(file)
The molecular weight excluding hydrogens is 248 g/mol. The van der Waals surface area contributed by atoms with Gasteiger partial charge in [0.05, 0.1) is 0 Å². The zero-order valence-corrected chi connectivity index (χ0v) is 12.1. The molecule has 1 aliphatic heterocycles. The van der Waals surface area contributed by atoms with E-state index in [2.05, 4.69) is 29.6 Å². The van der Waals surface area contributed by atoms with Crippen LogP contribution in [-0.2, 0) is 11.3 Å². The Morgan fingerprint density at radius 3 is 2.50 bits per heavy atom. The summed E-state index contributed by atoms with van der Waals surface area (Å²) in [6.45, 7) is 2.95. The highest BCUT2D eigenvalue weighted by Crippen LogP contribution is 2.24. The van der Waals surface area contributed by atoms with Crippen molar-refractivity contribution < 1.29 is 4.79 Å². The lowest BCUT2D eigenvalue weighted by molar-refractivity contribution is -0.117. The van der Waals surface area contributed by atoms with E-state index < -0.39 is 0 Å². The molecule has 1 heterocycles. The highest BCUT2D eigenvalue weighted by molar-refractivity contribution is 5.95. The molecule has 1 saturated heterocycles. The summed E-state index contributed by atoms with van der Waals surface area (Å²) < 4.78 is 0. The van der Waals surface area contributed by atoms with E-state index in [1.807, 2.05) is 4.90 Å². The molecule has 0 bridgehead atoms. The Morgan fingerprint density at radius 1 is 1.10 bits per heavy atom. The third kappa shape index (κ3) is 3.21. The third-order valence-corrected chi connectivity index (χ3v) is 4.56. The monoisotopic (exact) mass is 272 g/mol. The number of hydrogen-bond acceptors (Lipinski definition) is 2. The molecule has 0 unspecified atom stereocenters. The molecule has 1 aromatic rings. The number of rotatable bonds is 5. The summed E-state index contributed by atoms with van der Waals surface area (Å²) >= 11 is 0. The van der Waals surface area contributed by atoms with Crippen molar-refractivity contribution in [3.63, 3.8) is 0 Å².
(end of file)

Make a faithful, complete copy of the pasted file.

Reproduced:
The molecular weight excluding hydrogens is 248 g/mol. The van der Waals surface area contributed by atoms with Gasteiger partial charge in [0.05, 0.1) is 0 Å². The zero-order valence-corrected chi connectivity index (χ0v) is 12.1. The molecule has 1 aliphatic heterocycles. The van der Waals surface area contributed by atoms with E-state index in [2.05, 4.69) is 29.6 Å². The van der Waals surface area contributed by atoms with Crippen LogP contribution in [-0.2, 0) is 11.3 Å². The Morgan fingerprint density at radius 3 is 2.50 bits per heavy atom. The summed E-state index contributed by atoms with van der Waals surface area (Å²) in [6.45, 7) is 2.95. The highest BCUT2D eigenvalue weighted by Crippen LogP contribution is 2.24. The van der Waals surface area contributed by atoms with Crippen molar-refractivity contribution < 1.29 is 4.79 Å². The lowest BCUT2D eigenvalue weighted by molar-refractivity contribution is -0.117. The van der Waals surface area contributed by atoms with E-state index < -0.39 is 0 Å². The molecule has 1 heterocycles. The highest BCUT2D eigenvalue weighted by molar-refractivity contribution is 5.95. The molecule has 1 saturated heterocycles. The summed E-state index contributed by atoms with van der Waals surface area (Å²) < 4.78 is 0. The van der Waals surface area contributed by atoms with E-state index in [1.807, 2.05) is 4.90 Å². The molecule has 0 bridgehead atoms. The Morgan fingerprint density at radius 1 is 1.10 bits per heavy atom. The third kappa shape index (κ3) is 3.21. The third-order valence-corrected chi connectivity index (χ3v) is 4.56. The monoisotopic (exact) mass is 272 g/mol. The number of hydrogen-bond acceptors (Lipinski definition) is 2. The molecule has 0 unspecified atom stereocenters. The molecule has 1 aromatic rings. The number of rotatable bonds is 5. The summed E-state index contributed by atoms with van der Waals surface area (Å²) >= 11 is 0. The van der Waals surface area contributed by atoms with Crippen molar-refractivity contribution in [3.63, 3.8) is 0 Å².